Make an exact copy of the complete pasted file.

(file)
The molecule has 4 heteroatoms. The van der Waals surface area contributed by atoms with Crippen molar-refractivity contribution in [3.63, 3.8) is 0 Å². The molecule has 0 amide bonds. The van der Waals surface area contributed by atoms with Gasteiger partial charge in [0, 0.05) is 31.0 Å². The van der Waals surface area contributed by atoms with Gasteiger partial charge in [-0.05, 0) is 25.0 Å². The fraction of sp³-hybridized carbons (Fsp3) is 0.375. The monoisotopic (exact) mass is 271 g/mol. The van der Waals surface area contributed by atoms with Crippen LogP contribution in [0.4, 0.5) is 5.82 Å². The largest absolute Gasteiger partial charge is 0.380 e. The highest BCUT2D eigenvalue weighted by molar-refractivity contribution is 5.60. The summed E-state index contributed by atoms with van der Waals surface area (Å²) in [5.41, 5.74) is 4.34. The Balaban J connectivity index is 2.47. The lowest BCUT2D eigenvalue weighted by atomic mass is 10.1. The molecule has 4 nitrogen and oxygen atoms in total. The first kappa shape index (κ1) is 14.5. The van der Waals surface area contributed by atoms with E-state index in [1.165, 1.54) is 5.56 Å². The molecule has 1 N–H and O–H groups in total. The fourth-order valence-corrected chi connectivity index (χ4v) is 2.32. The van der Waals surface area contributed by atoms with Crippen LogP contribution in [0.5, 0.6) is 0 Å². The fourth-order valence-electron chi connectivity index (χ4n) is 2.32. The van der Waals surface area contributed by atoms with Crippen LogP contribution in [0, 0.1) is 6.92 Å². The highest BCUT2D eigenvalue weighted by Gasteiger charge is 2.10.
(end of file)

The molecule has 4 heteroatoms. The van der Waals surface area contributed by atoms with Crippen molar-refractivity contribution in [3.63, 3.8) is 0 Å². The molecule has 0 amide bonds. The van der Waals surface area contributed by atoms with Gasteiger partial charge in [0, 0.05) is 31.0 Å². The van der Waals surface area contributed by atoms with Gasteiger partial charge in [-0.05, 0) is 25.0 Å². The fraction of sp³-hybridized carbons (Fsp3) is 0.375. The monoisotopic (exact) mass is 271 g/mol. The van der Waals surface area contributed by atoms with Crippen LogP contribution in [0.4, 0.5) is 5.82 Å². The largest absolute Gasteiger partial charge is 0.380 e. The highest BCUT2D eigenvalue weighted by molar-refractivity contribution is 5.60. The summed E-state index contributed by atoms with van der Waals surface area (Å²) in [5.41, 5.74) is 4.34. The Balaban J connectivity index is 2.47. The lowest BCUT2D eigenvalue weighted by atomic mass is 10.1. The molecule has 4 nitrogen and oxygen atoms in total. The first kappa shape index (κ1) is 14.5. The van der Waals surface area contributed by atoms with E-state index in [1.165, 1.54) is 5.56 Å². The molecule has 1 N–H and O–H groups in total. The fourth-order valence-corrected chi connectivity index (χ4v) is 2.32. The van der Waals surface area contributed by atoms with Crippen LogP contribution in [0.5, 0.6) is 0 Å². The fourth-order valence-electron chi connectivity index (χ4n) is 2.32. The van der Waals surface area contributed by atoms with Crippen LogP contribution in [0, 0.1) is 6.92 Å². The highest BCUT2D eigenvalue weighted by Gasteiger charge is 2.10.